• Making the journey through manufacturing. For lentiviral gene therapy, innovation with VSV-g also propelled the field by enabling lentiviral vectors to be adequately robust for manufacturing, while enabling the essential increase in infectious titer by greater than two orders of magnitude. Gene therapy is a highly complex technology, and creating standardized manufacturing is a key factor for rolling out consistent and high quality product for both clinical grade and commercial uses.Today, I believe fully automated, closed system, cryo-preserved cell bioprocessing is the next revolutionary step in manufacturing for the leading lentiviral gene therapy companies. This should elevate quality while driving down costs and increasing global supply chain flexibility.As more gene therapies are developed, manufacturing remains an area ripe for innovation. It’s not uncommon for manufacturing strides to trail technology innovation. With airplanes, it took until the 1960s for key manufacturing achievements, such as the first small jet aircraft, the Learjet, to enter mass production in 1963 – selling 100 planes in two years – and the first wide-body turbofan-powered commercial airliner, the 747, produced by Boeing in 1969.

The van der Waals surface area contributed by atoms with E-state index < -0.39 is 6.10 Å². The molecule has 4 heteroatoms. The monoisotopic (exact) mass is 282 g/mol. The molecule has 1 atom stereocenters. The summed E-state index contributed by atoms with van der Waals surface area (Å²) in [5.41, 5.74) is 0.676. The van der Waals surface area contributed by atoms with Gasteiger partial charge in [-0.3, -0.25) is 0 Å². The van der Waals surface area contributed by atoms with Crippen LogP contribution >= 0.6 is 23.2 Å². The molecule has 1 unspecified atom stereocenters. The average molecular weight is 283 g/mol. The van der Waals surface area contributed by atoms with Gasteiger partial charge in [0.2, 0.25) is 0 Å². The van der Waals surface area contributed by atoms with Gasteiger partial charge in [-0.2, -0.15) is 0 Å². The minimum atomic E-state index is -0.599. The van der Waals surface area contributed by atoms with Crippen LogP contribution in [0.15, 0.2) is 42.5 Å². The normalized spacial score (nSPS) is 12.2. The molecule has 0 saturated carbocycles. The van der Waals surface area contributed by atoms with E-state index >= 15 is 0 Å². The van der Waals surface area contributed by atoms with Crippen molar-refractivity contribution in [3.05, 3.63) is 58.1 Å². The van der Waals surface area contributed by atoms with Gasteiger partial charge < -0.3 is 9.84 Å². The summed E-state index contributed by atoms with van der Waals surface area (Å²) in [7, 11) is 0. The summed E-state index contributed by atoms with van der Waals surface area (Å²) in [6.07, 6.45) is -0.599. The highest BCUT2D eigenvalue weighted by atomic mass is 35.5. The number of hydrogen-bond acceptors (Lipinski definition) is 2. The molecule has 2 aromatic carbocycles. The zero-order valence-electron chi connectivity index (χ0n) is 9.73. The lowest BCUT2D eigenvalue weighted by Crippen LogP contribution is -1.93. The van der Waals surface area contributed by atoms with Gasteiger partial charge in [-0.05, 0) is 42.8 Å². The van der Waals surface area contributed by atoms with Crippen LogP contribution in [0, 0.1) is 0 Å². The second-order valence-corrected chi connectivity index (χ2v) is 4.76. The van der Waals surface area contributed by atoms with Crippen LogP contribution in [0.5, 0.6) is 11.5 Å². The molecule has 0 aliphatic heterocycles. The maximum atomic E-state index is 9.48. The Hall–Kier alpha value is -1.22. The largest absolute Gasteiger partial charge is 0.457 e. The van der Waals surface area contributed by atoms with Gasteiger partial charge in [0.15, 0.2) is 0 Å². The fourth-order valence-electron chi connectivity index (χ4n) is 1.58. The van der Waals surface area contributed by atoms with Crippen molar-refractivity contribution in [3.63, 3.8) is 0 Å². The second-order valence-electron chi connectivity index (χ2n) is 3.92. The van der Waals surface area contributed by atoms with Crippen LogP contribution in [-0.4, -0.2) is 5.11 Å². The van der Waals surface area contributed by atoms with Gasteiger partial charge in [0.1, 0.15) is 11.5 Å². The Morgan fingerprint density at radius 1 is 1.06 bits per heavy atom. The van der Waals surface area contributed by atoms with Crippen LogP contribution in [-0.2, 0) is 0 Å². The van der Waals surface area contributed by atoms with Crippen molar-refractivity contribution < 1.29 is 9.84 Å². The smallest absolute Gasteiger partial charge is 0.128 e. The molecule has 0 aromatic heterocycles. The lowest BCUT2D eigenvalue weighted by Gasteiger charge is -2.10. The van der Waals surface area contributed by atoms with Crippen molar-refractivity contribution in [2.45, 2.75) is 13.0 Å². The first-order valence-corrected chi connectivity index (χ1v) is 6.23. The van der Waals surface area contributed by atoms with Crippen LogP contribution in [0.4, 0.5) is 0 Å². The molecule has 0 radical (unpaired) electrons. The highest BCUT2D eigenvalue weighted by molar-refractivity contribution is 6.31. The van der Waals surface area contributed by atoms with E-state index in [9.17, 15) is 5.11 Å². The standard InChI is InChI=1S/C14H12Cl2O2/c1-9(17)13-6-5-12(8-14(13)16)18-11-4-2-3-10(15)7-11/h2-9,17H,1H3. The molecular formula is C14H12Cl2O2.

A Medical Revolution is in Flight

Ongoing incremental innovations are required to truly deliver on our mission to take gene therapy mainstream and impact the millions of deserving patients. What has changed, is that it no longer takes a visionary to see where this field is headed. Proof-of-concept is established – we have taken flight.

At Kitty Hawk, it wasn’t clear how airplanes would make a transatlantic flight or be mass produced, and yet industrialization happened because the ingenuity of an entire industry of dedicated engineers who mobilized to continually enhance outcomes.